It was one of many objects in the catalogue from the long-empty home of a hoarder. There were the usual challenges of dust, dirt and boxes but also the rewards that occasionally lay therein.
“The quality was obvious as soon as I took the dust covers off,” said Harrison.
Each door and panel to the cabinet was finely decorated in the hiramakie and takamakie techniques (sprinkled with metal including silver and gold in low relief and high relief).
One cupboard handle was formed as a fish, the other as a deity in a boat. It had been given a here-to-sell estimate of £800- 1200 but sold well above hopes to the London trade.
“The Japanese market has been in the doldrums for well over a decade,” Harrison said. “It’s a great time to buy marvellous Japanese antiques. However, some items buck the trend and this was one of them.”
Behind a locked door of the primary property were found 28 figures of Buddha in marble, bronze, gilt metal, stone, pottery and wood. Most sold around low three-figure estimates but one brought an unexpected battle among Chinese bidders: a 15in (39cm) tall, carved wood, red lacquered and gilt Bhairaea Mudra seated figure.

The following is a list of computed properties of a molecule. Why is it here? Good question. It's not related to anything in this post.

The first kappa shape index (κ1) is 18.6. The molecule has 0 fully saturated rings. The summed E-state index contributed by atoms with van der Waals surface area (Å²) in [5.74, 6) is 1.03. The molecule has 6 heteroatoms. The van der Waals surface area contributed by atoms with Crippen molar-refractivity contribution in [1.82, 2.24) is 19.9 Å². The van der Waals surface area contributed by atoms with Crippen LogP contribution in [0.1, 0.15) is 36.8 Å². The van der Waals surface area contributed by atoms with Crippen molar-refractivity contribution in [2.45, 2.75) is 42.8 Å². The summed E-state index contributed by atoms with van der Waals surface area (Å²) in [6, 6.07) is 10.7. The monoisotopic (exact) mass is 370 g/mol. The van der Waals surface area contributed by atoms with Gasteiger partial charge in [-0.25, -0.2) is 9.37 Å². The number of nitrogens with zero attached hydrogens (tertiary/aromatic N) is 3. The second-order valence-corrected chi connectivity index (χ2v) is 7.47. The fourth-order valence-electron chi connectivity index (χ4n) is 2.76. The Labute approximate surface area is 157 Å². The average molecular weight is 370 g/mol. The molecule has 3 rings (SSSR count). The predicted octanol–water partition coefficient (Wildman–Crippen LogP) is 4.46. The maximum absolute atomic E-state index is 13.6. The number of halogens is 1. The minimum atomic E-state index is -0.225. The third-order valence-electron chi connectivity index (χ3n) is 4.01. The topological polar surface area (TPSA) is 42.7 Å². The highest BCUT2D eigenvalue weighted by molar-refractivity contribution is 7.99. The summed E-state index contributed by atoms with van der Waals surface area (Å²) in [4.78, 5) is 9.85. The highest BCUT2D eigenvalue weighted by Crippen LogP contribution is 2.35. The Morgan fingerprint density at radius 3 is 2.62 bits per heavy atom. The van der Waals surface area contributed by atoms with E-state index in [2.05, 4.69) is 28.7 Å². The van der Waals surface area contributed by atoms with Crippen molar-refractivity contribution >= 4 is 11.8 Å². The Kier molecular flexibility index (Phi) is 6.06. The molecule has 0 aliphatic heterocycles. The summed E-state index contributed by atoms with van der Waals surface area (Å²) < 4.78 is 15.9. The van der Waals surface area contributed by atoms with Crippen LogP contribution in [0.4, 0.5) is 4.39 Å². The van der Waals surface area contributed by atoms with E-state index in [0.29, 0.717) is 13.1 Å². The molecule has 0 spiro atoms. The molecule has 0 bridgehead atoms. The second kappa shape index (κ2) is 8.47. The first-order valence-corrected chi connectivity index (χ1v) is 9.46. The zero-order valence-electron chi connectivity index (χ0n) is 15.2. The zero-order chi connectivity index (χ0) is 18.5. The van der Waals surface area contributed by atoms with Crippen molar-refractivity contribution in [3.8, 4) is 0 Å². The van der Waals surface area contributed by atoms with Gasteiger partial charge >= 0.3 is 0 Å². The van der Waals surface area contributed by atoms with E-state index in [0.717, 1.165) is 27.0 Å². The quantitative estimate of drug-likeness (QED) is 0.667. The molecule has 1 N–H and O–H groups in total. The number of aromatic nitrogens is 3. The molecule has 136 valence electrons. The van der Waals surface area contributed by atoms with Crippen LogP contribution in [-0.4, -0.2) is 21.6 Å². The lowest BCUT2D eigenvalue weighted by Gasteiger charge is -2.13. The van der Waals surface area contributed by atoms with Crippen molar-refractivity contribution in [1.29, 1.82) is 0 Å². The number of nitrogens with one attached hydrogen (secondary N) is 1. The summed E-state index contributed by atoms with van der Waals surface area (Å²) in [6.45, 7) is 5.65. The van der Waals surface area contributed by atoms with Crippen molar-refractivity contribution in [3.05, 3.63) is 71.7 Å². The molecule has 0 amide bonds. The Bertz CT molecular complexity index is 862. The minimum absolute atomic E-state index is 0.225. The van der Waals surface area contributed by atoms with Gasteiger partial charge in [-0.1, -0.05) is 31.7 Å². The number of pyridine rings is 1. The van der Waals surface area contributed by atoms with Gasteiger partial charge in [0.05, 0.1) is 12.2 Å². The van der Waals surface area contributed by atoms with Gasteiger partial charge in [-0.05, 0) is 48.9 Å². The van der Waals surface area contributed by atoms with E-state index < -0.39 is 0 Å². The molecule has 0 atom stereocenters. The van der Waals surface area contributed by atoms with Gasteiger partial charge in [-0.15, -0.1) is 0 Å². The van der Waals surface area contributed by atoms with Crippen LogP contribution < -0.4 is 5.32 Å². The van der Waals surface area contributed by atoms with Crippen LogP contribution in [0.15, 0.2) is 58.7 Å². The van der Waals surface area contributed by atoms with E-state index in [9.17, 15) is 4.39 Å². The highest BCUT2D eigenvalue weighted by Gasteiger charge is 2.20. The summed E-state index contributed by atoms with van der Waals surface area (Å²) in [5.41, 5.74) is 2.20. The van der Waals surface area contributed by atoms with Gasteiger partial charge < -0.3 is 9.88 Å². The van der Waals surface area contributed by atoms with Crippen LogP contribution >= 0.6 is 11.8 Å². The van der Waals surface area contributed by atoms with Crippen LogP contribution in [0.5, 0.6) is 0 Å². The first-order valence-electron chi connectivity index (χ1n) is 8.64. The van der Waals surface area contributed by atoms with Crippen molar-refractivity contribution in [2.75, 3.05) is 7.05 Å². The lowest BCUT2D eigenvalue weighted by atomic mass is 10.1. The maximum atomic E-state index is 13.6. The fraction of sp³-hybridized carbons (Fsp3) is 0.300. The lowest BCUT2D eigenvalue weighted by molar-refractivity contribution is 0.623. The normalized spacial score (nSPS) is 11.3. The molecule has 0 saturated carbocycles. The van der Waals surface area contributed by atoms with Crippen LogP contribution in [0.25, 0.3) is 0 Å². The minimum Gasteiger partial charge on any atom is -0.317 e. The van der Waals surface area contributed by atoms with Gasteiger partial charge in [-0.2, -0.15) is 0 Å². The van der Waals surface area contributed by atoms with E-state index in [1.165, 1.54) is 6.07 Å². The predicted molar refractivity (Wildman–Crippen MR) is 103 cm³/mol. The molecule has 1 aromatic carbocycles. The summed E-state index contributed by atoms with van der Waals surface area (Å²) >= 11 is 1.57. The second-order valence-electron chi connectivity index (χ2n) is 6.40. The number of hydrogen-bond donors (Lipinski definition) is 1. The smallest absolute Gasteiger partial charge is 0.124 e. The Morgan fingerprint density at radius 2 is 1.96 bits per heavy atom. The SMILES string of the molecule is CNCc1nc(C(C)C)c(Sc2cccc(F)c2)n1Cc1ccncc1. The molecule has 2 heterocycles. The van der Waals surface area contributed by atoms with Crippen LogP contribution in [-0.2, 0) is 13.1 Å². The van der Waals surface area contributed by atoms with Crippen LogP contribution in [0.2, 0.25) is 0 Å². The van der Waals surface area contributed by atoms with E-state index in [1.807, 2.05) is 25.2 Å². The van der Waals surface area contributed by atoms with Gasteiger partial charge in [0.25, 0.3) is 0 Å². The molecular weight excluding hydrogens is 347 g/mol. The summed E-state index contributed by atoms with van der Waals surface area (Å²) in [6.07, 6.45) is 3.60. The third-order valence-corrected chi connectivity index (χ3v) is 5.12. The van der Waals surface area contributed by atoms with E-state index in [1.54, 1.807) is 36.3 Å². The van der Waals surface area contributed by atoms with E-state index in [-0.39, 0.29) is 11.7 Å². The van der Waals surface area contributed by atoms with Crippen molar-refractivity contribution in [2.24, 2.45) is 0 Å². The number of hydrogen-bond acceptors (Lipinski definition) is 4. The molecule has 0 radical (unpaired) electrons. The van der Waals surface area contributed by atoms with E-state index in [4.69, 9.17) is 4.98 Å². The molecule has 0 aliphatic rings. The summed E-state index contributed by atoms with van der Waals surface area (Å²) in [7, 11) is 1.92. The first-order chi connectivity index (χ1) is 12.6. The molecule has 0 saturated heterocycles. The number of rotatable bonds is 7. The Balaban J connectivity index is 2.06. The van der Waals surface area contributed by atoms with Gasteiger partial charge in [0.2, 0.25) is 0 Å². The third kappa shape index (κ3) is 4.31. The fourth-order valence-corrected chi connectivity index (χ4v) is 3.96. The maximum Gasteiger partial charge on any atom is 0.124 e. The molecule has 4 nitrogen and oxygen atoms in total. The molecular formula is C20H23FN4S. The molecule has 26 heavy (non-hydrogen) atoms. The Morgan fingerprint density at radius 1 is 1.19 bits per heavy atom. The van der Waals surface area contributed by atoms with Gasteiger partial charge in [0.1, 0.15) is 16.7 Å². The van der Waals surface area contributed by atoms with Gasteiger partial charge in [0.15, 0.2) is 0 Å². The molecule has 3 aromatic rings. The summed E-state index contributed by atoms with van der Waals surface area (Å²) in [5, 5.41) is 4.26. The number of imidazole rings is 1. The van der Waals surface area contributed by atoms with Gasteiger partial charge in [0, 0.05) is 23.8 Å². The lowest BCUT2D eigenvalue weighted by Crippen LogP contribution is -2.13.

Dated to the 19th century, against a £250-350 estimate it sold to a Chinese buyer at £12,500.
“It may possibly have been 18th century but looking at the construction and patina, certainly no older,” said Harrison.
A number of other leading lots had local connections.
They included a George III mahogany longcase clock by the renowned Cockermouth maker Lott Barwise (1726-99) sold at a treble-estimate £3300. Barwise, born at Oulton Wigton, worked in Cockermouth from 1750 – his descendants later making clocks in St Martins Lane, London.